About 5 years ago a colleague in the Sociology Department told the following anecdote to one of the authors:
One of my students applied for a job as a summer camp counselor at a Christian camp. She said the interview went well, and it looked like she was going to get the job. Then after a couple of weeks she got a letter from the camp that she was turned down for the job. She said she called them to find out what had happened, at which point they disclosed that they had looked at her Facebook profile and saw pictures of her binge drinking with her friends. This behavior was inconsistent with the kind of values they promoted at the camp, and they decided that she would not be a good fit with the camp.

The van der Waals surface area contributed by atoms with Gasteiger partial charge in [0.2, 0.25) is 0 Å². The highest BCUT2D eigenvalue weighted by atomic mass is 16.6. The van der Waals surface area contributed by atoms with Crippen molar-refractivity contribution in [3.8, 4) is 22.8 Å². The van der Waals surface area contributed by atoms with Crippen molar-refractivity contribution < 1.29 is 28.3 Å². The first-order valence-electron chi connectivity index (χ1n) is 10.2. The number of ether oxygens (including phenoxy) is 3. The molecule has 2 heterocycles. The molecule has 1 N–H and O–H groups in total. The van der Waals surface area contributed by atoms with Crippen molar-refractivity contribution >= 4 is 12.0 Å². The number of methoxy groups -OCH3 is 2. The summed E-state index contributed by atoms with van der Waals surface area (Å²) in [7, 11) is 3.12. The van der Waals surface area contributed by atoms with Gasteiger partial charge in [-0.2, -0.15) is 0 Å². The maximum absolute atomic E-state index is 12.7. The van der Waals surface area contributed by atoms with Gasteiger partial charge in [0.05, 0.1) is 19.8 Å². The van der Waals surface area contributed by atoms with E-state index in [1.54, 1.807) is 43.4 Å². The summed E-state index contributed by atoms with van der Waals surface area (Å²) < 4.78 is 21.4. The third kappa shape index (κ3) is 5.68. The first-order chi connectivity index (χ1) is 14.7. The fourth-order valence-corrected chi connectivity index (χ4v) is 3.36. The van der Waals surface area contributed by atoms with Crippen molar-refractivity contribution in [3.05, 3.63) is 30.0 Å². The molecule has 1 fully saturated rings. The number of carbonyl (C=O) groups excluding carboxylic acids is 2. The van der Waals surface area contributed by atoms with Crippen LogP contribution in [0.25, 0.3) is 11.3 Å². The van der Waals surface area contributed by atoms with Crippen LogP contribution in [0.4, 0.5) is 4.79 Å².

This anecdote got us thinking. In essence, the camp’s decision was based on a new variety of selection technique, one that we have not really addressed yet as a field. Specifically, the use of the Internet to screen job applicants as a kind of background check was a new approach. Of course, selection experts have been discussing using the Internet for submitting applications and resumés, as well as for selection testing (with its issues of test security, measurement equivalence, etc.), but little or nothing in I-O psychology has been done on the topic of screening job applicants on the basis of what is available on the Internet about them. Some initial work has been done in the measurement of personality from webpages (e.g., Gosling, Ko, Manarelli, & Morris, 2002; Marcus, Machilek, & Schütz, 2006; Vazire & Gosling, 2004), and a number of court cases have appeared in the press on Internet background checks for employment (e.g., Mullins v. Department of Commerce, 2007; Spanierman v. Hughes, 2008; Pietrylo v. Hillstone Restaurant Group, 2009). Practitioner websites and blogs started paying attention to this phenomenon as well (e.g., Fishman & Morris, 2010; Kowske & Southwell, 2006; Rosen, 2010; Juffras, 2010). The Society for Human Resource Management has been keeping track of the use of the Internet for screening candidates since at least 2006 (SHRM, 2008), and the trend has been growing. But 5 years ago in much of the I-O and management academic literature, this intriguing and disturbing new trend was strangely absent.
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